Brooklyn's own Ben Kweller is a veteran of the music industry at the ripe old age of 22. After surviving the post-grunge rise and fall of former band Radish while still in his teens, Kweller emerged in 2002 to release his first solo project on his own terms.
Now in his follow-up to the tremendous success of Sha-Sha, Kweller has assembled a tight band to present hard proof of his further development as a songwriter. There's not a bad song on his new release and the more you listen, the more you'll like it.
On My Way may prove less commercial than its predecessor, presenting its collection of songs in a raw, unadorned way, mixed somewhat closer to the feel of live performance. The talented Kweller still covers a wide realm of musical styles, and goes from quiet to loud and from piano to guitar effortlessly.
Utilizing the production talents of Ethan Johns (son of famed producer/engineer Glyn Johns, and referred by friends Kings of Leon), Kweller wanted a more direct sound based on old-fashioned rock-and-roll recording techniques. So in October 2003, Kweller and his band began recording at Sear Sound, known for its vintage microphones and retro vacuum-tube technology. This supporting ensemble was Josh Lattanzi (bass), Mike Stroud (guitar), and Fred Eltringham (drums). The band set out to record in a single room, playing together -- no separation of tracks and no headphones.
The album was recorded in three weeks with very little rehearsal, a testament to the tightness of a band coming off two years of almost constant touring. Most of the songs were played three times each -- with the best take kept for the record. The guitars were hard-panned, Stroud's in the left stereo channel, Kweller's in the right. That's about as sophisticated as it got. Vocals were done with little or no overdubbing -- most songs recorded as continuous vocal takes. As such, Kweller's voice, while not the strongest, comes across as endearing and emotive and real -- cracks and all -- its charms on full display throughout.
While recording, Eltringham moved to California to start a family, so John Kent was brought in to do the drums. After the recordings were done, Stroud left to start his own band (Ratatat). In spite of all these changes, the 11 tracks that comprise On My Way manage to capture the tightness and friendship of the band as well as the intimate sound Kweller was after.
The infectious, guitar-driven "I Need You Back" is a plaintive cry from a soul who is lost without his dear friend: "I need you back / I need you here / To take away all of my pain and then my fear / Hey! I need you back."
The playful "Hospital Bed" would have fit well onto the first solo album. This piano-based pop tune trades in la-la-las, interesting structure, arcane lyrics and a great power guitar chorus. Kweller ties it all together and makes it stand out as a great track.
"My Apartment" explains New York City life to outsiders, a love letter to living inside ridiculously small spaces: "My apartment, the home where I hide / Away from all the darkness outside / I'm there all the time." This is another pleasant, catchy tune, with subtle musical accents sure to beguile you.
Kweller turns folk balladeer on the title track. With acoustic guitar and vocals, he tells this tale of self-discovery, as he finds himself capable of murder, stealing, listening, friendship, and ultimately love. It's sweet, simple, and endearing.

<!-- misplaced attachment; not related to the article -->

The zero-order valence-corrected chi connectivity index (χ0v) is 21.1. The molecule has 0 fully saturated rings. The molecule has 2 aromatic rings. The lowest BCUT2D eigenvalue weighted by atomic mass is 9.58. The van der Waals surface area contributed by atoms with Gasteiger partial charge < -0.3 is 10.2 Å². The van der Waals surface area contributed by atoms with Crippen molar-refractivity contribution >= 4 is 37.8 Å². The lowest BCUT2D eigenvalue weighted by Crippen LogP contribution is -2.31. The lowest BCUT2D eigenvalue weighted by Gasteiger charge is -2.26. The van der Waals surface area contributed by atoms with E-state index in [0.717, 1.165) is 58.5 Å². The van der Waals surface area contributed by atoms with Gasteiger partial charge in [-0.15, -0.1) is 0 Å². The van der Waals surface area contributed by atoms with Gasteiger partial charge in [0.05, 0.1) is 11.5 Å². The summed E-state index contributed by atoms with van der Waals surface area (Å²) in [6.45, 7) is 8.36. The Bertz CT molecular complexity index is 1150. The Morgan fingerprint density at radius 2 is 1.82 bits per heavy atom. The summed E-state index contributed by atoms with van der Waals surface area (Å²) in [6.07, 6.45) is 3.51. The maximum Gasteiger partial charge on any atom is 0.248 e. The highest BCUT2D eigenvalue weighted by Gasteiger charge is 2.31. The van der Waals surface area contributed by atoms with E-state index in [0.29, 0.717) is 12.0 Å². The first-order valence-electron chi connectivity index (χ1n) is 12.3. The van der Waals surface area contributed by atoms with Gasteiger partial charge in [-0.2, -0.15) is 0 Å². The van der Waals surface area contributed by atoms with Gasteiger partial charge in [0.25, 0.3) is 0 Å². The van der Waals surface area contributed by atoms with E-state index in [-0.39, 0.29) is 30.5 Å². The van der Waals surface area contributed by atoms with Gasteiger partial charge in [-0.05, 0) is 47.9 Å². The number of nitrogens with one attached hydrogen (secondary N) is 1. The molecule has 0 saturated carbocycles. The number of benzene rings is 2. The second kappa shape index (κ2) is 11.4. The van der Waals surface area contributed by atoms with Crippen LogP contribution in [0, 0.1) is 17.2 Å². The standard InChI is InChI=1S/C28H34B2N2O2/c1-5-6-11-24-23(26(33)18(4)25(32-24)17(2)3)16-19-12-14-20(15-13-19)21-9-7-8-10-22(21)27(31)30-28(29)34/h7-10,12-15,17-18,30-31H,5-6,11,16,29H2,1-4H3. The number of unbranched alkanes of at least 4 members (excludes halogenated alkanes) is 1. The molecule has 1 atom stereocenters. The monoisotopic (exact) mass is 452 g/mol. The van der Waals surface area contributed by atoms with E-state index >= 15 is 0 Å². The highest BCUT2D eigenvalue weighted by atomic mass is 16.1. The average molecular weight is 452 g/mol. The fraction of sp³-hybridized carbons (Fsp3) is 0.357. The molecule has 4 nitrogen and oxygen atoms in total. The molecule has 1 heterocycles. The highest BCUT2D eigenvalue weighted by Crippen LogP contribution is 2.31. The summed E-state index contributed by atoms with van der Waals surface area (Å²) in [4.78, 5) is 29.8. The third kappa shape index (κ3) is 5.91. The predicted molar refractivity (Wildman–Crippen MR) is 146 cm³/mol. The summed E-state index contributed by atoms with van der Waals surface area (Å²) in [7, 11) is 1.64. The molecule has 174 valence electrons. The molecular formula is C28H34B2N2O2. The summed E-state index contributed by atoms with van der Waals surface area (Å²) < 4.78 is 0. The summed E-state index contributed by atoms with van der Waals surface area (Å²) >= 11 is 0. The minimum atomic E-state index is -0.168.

Those seeking harder edges (or a tune to dance to) will enjoy the fun, rocking "The Rules". Here "angry young man" Kweller wants to be shown the rules so that he can get them wrong, and Stroud plays a fine lead. The other rougher-hewn song is "Ann Disaster" where again, the guitars are on display and Kweller taunts us: "I know what you want, you want a piece of me!"
"Down" builds slowly, no doubt an ode to Kweller's new wife: "When I'm in your arms nothing can bring me down". Similarly, the melodic straight-ahead piano anthem "Living Life" is quite lovely, a combination of life advice and love ode: "Go away with a smile / Don't forget about your past / Don't keep yourself from giving / I am always watching you be yourself and stayin' true / 'Cause it makes me feel like life's worth living."
Just as pretty (and again, most likely an homage to his wife) is the softly winning "Believer". This is an out-and-out love song, which might seem too much if you don't believe his sincerity: "When you're hurt you heal others / When you're in need, you give / Because of you I am living the most that I can live / Oh sweet darling girl / I'm so glad that you found me / Oh, sweet darling girl / Your power surrounds me."
Kweller returns to more obscure lyrics and breaks out the harmonica for "Hear Me Out". This song is a perfect example of how tightly the band plays together, going from soft to loud to soft again (a common Kweller technique).
The album ends with "Different But the Same," a complex song full of wonderful transitions. This is Kweller at his best on piano, imparting important life lessons to us all: "You gotta be so strong, you gotta teach your son / How to stand up straight when you want to run / How to care and love, how to be yourself / To be different but the same."
I can't really say enough about the songwriting talents of Kweller. He goes from soft ballad to garage rock and manages to make each effort captivating and believable. And while his oft-wavering voice might be an acquired taste, the music (even when presented directly and in a somewhat subdued manner) is strong, the band tight.
Kweller is growing as a songwriter and expanding his talents -- this solid collection shows that more than ever. On My Way is an apt title for an album that shows how this grizzled veteran of the music industry wars, still in his 20s, is well on his way to ever-greater things.